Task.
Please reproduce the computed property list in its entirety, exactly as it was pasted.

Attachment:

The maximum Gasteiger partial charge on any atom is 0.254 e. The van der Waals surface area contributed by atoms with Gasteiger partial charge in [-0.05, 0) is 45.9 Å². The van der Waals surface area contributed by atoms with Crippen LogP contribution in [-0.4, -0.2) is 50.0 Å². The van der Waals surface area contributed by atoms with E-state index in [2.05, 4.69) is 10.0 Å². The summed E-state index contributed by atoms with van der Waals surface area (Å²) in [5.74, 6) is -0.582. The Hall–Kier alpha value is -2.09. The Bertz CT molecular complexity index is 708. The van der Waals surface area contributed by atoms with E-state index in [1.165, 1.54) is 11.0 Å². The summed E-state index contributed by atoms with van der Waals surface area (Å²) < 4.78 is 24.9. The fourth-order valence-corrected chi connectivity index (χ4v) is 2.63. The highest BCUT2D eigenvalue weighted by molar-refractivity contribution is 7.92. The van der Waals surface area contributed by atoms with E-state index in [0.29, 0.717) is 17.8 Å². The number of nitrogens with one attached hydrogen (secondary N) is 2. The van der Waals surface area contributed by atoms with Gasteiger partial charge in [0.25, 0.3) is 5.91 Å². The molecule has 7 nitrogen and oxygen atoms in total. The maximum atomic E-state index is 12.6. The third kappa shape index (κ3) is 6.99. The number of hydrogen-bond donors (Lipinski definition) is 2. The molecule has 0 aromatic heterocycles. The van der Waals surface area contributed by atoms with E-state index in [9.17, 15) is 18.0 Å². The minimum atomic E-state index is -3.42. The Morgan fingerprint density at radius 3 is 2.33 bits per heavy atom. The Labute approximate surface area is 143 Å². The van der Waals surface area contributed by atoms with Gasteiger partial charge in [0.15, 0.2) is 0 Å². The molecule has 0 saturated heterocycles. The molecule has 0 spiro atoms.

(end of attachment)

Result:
The maximum Gasteiger partial charge on any atom is 0.254 e. The van der Waals surface area contributed by atoms with Gasteiger partial charge in [-0.05, 0) is 45.9 Å². The van der Waals surface area contributed by atoms with Crippen LogP contribution in [-0.4, -0.2) is 50.0 Å². The van der Waals surface area contributed by atoms with E-state index in [2.05, 4.69) is 10.0 Å². The summed E-state index contributed by atoms with van der Waals surface area (Å²) in [5.74, 6) is -0.582. The Hall–Kier alpha value is -2.09. The Bertz CT molecular complexity index is 708. The van der Waals surface area contributed by atoms with E-state index in [1.165, 1.54) is 11.0 Å². The summed E-state index contributed by atoms with van der Waals surface area (Å²) < 4.78 is 24.9. The fourth-order valence-corrected chi connectivity index (χ4v) is 2.63. The highest BCUT2D eigenvalue weighted by molar-refractivity contribution is 7.92. The van der Waals surface area contributed by atoms with E-state index in [0.29, 0.717) is 17.8 Å². The number of nitrogens with one attached hydrogen (secondary N) is 2. The van der Waals surface area contributed by atoms with Gasteiger partial charge in [0.25, 0.3) is 5.91 Å². The molecule has 7 nitrogen and oxygen atoms in total. The maximum atomic E-state index is 12.6. The third kappa shape index (κ3) is 6.99. The number of hydrogen-bond donors (Lipinski definition) is 2. The molecule has 0 aromatic heterocycles. The van der Waals surface area contributed by atoms with E-state index in [9.17, 15) is 18.0 Å². The minimum atomic E-state index is -3.42. The Morgan fingerprint density at radius 3 is 2.33 bits per heavy atom. The Labute approximate surface area is 143 Å². The van der Waals surface area contributed by atoms with Gasteiger partial charge in [0.15, 0.2) is 0 Å². The molecule has 0 saturated heterocycles. The molecule has 0 spiro atoms.